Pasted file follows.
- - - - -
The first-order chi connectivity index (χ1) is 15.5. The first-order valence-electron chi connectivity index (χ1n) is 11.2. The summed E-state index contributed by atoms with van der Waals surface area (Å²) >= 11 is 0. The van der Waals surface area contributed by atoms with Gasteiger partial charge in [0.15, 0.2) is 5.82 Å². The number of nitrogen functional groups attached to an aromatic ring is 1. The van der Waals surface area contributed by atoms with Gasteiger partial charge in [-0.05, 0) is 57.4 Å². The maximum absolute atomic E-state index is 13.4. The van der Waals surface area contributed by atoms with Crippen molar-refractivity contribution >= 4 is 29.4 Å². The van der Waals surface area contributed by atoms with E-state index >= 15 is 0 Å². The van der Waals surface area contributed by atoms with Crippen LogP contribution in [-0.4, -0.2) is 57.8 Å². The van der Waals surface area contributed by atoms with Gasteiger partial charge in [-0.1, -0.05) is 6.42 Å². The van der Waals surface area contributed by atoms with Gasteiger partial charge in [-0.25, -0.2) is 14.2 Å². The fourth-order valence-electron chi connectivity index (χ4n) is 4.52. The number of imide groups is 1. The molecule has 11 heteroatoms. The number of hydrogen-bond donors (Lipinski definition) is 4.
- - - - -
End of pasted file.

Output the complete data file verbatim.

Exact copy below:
The first-order chi connectivity index (χ1) is 15.5. The first-order valence-electron chi connectivity index (χ1n) is 11.2. The summed E-state index contributed by atoms with van der Waals surface area (Å²) >= 11 is 0. The van der Waals surface area contributed by atoms with Gasteiger partial charge in [0.15, 0.2) is 5.82 Å². The number of nitrogen functional groups attached to an aromatic ring is 1. The van der Waals surface area contributed by atoms with Gasteiger partial charge in [-0.05, 0) is 57.4 Å². The maximum absolute atomic E-state index is 13.4. The van der Waals surface area contributed by atoms with Crippen molar-refractivity contribution >= 4 is 29.4 Å². The van der Waals surface area contributed by atoms with E-state index >= 15 is 0 Å². The van der Waals surface area contributed by atoms with Crippen LogP contribution in [-0.4, -0.2) is 57.8 Å². The van der Waals surface area contributed by atoms with Gasteiger partial charge in [-0.1, -0.05) is 6.42 Å². The van der Waals surface area contributed by atoms with Gasteiger partial charge in [-0.25, -0.2) is 14.2 Å². The fourth-order valence-electron chi connectivity index (χ4n) is 4.52. The number of imide groups is 1. The molecule has 11 heteroatoms. The number of hydrogen-bond donors (Lipinski definition) is 4.